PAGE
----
We do not have accurate figures for the prevalence of Female Genital Mutation (FGM) in the UK, but the Home Office estimates that 170,000 girls and women living in the UK are survivors of the practice, with 65,000 girls under the age of 13 being at risk. These are the highest figures of any EU country. This is an issue we have to face up to.
We know the issue is a deep rooted cultural practice performed for various reasons by many communities living in the UK. It is commonplace in many highly patriarchal societies where it is used to control female sexuality. In such communities men are in denial of their role in perpetuating the practice. In my research I often hear men saying: 'FGM is nothing to do with us, it is women's business'. Yet in the same communities I hear young men saying that they will only marry wives who have 'been cut' as they are perceived to be more righteous and 'pure'. They do not see the irony in what they are saying.
Whilst women perpetuate FGM in their communities they are doing it out of misguided love for their daughters and wanting the best for them, such as societal acceptance and a good marriage. In other words FGM is one way women in these male dominated communities perceive they can raise their daughter's status and that of the whole family, through marriage. So it is clear that gender power relations are important in the perpetuation of FGM.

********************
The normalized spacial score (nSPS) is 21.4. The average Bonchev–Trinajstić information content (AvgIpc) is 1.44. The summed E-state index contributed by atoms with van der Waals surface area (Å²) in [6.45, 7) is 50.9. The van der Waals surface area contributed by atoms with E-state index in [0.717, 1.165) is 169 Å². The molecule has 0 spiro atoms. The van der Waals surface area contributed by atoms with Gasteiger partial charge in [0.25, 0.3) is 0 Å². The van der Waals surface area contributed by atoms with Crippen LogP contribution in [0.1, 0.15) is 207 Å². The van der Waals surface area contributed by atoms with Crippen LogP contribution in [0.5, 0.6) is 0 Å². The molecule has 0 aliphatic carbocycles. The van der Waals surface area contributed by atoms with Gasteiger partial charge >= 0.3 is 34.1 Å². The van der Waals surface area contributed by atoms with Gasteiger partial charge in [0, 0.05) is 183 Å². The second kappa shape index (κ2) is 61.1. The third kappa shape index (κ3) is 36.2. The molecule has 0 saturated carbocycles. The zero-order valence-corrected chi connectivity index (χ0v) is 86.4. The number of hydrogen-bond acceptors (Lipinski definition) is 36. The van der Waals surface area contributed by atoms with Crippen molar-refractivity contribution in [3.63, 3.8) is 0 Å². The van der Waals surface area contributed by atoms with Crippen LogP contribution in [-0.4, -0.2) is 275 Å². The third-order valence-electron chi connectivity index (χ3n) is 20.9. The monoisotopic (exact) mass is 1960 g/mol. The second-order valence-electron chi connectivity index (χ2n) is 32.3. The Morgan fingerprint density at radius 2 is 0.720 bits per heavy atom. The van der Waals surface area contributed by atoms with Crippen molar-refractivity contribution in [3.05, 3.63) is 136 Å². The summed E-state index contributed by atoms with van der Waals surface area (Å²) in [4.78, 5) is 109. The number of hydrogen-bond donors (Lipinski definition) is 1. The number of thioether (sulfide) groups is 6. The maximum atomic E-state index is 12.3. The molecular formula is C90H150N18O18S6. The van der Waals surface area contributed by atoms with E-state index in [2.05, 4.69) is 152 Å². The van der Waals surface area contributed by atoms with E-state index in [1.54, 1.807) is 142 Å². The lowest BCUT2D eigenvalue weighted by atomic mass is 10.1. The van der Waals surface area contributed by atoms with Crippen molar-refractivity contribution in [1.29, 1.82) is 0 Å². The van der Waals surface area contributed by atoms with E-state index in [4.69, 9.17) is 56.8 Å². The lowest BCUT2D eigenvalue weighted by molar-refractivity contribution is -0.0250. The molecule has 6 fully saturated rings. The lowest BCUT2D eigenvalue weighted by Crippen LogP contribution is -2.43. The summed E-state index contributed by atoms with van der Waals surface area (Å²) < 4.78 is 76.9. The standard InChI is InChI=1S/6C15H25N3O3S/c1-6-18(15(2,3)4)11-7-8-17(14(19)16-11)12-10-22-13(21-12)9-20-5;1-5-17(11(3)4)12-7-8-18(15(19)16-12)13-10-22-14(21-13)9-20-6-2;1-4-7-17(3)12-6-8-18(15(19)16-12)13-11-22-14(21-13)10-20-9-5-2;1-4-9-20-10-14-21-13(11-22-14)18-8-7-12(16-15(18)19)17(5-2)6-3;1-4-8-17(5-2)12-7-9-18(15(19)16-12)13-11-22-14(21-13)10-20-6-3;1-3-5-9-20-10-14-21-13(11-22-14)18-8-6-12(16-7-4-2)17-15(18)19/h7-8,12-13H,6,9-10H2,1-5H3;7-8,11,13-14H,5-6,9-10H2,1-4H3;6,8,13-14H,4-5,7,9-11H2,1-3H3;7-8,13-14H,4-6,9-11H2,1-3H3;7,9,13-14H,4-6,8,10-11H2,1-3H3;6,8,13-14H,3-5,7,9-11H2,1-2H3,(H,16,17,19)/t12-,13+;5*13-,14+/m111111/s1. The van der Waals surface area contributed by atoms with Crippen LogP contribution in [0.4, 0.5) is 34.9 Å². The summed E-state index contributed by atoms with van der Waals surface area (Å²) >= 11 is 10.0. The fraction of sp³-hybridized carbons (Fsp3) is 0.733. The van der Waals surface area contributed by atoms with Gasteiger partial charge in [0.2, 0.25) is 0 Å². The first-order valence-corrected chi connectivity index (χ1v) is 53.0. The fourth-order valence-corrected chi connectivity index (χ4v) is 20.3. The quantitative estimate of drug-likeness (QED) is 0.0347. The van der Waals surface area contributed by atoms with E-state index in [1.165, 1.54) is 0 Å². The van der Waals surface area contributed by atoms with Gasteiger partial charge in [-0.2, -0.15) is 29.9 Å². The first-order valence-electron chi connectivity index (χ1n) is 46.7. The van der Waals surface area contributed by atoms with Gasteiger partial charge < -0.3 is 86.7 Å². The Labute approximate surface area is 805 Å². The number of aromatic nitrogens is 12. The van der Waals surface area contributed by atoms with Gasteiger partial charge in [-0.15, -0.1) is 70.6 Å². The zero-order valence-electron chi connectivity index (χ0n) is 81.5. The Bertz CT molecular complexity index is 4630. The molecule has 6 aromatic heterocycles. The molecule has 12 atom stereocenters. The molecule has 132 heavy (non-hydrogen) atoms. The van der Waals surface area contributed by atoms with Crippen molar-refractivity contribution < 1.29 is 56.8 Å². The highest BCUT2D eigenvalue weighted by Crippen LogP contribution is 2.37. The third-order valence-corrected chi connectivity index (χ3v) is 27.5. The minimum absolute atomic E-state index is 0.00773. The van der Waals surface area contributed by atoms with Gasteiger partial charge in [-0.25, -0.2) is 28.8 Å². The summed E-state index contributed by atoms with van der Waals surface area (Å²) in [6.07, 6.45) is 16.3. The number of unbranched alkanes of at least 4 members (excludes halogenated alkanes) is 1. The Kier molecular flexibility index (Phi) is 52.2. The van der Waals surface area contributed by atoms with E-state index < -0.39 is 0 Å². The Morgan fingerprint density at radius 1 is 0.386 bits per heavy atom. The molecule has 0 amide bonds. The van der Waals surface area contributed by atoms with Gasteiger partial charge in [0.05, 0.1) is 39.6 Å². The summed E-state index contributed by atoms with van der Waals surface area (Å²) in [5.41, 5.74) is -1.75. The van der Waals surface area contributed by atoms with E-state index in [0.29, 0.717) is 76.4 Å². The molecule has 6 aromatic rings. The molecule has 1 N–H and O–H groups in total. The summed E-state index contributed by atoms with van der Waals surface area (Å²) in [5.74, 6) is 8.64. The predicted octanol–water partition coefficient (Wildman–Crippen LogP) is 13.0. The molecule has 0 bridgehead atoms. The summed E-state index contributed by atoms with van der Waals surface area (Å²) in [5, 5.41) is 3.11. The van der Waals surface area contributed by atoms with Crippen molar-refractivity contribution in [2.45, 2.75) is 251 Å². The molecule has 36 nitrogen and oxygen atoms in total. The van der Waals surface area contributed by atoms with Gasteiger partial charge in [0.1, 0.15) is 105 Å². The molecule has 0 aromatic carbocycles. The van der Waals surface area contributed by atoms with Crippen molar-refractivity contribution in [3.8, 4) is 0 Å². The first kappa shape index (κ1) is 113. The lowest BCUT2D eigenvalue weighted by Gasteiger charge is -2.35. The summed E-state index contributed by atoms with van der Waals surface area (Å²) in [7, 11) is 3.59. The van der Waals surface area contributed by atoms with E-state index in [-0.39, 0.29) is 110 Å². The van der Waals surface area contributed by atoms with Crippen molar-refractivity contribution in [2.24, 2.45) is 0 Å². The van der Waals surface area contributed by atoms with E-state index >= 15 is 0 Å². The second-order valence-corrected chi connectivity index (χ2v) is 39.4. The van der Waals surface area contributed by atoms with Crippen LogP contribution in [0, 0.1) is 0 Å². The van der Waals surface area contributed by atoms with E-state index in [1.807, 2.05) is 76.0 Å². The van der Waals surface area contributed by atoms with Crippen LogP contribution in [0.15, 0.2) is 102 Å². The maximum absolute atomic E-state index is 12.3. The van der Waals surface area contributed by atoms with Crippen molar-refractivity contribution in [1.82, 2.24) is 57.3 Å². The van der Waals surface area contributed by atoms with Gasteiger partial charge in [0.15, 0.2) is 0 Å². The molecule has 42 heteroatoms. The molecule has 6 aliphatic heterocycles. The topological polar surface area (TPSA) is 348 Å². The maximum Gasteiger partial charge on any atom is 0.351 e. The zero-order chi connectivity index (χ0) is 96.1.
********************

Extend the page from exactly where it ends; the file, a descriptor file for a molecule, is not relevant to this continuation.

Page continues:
But there is also an intergenerational element which complicates the situation. In these communities there is huge respect for the older generation, especially grandparents. Family honour is a very real concern for family elders, especially men's mothers, who are heavily involved in marriage arrangements. Those taking part in my research all say that ending FGM is not just their personal decision. They feel they are put under enormous pressure by the older generation to conform to the social norm of FGM.
Another key issue is the lack of openness and discussion on the subject in affected communities. In such communities FGM and sexual issues are often a taboo topic. Men and women, husbands and wives do not speak about them and certainly not with their parents or children. This lack of communication also reinforces the gender and intergenerational problems. It is a vicious circle.
In order to help encourage the discussion, Coventry University is developing the UK's first web app that will help raise awareness and educate people about FGM. The app is primarily aimed at young girls living in affected communities but can also be used as an education tool to teach young people and others the facts and realities of FGM. The app will be accessible on most personal mobile devices including smartphones, tablets or laptops via an internet browser and will ensure that users will be as untraceable as is technically possible.
The app will not only contain culturally sensitive information concerning FGM, it will also include case studies from young people and influential people within these communities speaking out against the practice. FGM. It will also give information on where girls can go to get help and will enable users to access the NSPCC's National FGM Helpline at the touch of a button.
The app is currently nearing the end of its development stage and will be launched in May or June 2015. This is the period of the year when many girls are at risk of either being sent to grandparents in their heritage countries for the procedure or being cut here in the UK.
We have to face the fact that FGM is being carried out on girls and women living here in the UK. It is child abuse, a human rights violation and a criminal offence in the UK, even if carried out overseas. But it is quite clear that the law alone cannot end the practice. Prevention is preferable to prosecution, because by the time a case comes to court the crime has already been committed.